As virtual goods continue to proliferate in online worlds, understanding their production, consumption and distribution remains exciting for scholars, technology companies and policy makers alike. We present a descriptive study of the activities of successful sellers in Second Life, a 3D virtual world that allows users to create their content and even to make money by selling it to other users. We combine user log analysis, network analysis and content analysis to examine cycles in trading volume, market segmentation and specialization, geographic concentration and the impact of social capital on economic success, revealing important insights regarding virtual markets, as well as differences between the very top sellers and those making a more modest income.
Discussion and conclusions
The economies of virtual worlds have been of interest to scholars because they provide opportunities to understand macroeconomic behavior, market capital and business potential (Castronova, 2001; Malaby, 2006). Virtual goods, which can be defined as “characters, items, currencies and tokens” found in virtual worlds and games, are estimated to be a US$2 billion dollar industry (Lehdonvirta, 2009). Popular media has highlighted the growing popularity of virtual goods in a variety online communities and the accompanying rush by venture capitalists to explore another avenue for online revenue (Cain Miller and Stone, 2009; Levy and Satariano, 2010). Additionally, scholars are forecasting the continued growth in consumption of virtual goods by younger Internet users who enjoy the entertainment, competitiveness and social payoffs associated with virtual goods (Welch, 2010). Understanding what these virtual marketplaces look like — and more importantly, what successful sellers look like — remains interesting to scholars, technology companies and policy makers alike. For researchers, they provide insights on economic theory and market behavior; for technology companies, they offer new strategies for monetizing online spaces; for policy makers, they provide evidence for regulation or deregulation.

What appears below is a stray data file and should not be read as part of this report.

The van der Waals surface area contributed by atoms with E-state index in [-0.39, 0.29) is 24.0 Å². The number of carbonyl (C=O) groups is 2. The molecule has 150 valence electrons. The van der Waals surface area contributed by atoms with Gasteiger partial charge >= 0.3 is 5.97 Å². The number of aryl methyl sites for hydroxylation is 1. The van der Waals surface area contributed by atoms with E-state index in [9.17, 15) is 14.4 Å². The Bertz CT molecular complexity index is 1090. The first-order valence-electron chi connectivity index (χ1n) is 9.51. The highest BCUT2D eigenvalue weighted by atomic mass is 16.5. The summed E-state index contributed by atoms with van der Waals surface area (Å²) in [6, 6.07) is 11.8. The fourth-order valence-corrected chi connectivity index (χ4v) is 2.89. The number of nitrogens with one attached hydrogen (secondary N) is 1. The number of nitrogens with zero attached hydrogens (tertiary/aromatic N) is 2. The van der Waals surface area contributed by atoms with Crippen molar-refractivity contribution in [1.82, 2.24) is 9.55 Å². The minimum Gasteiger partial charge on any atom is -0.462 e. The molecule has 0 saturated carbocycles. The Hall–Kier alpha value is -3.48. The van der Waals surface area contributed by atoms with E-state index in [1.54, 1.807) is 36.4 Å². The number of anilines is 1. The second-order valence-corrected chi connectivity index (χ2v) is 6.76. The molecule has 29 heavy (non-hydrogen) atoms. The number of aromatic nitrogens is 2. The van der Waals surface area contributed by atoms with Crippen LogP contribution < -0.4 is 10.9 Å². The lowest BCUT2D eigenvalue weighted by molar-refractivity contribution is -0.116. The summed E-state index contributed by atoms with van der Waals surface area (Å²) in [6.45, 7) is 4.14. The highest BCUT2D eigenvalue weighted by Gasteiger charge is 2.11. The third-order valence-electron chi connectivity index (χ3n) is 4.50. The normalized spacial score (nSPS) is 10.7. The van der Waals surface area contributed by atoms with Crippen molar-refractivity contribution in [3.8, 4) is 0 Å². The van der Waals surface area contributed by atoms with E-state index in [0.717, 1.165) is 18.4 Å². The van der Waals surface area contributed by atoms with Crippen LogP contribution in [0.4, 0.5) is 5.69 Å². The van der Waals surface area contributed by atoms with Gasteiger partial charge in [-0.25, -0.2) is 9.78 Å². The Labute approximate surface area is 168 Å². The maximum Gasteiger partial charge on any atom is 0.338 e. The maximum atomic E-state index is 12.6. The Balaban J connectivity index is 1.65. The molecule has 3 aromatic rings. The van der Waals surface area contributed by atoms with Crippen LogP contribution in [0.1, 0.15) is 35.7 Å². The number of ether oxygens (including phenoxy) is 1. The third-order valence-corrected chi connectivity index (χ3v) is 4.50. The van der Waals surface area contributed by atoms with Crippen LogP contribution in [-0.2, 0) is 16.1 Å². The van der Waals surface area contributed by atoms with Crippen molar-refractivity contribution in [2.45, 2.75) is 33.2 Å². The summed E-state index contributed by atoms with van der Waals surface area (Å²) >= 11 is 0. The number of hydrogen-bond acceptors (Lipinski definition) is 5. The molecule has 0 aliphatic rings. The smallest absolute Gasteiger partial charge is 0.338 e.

Few researchers have had access to actual data on virtual economies that can support empirical claims about how virtual goods proliferate in the marketplace or characteristics of the most successful sellers and market segments. The purpose of this study is to describe the economic environment of a virtual marketplace and identify attributes of the most successful sellers. We rely on a unique set of data from Second Life, a 3D virtual world that allows users to create their own avatars and objects, socialize and interact with other users, and explore a vast landscape. Second Life is a particularly interesting context of study because the majority of the content is user–generated (Ondrejka, 2004), and more than half of its residents have created commodities varying from vehicles and buildings to clothes and games (Ondrejka, 2008). Although new users receive a small amount of money when they enter the world, they are able to increase their wealth by using real money to buy Linden Dollars. The sheer volume of revenue that Second Life generates is impressive; according to Second Life’s founders, hundreds of thousands of residents will engage in 10 million transactions, amounting to over US$15 million dollars in a single month (Ondrejka, 2008).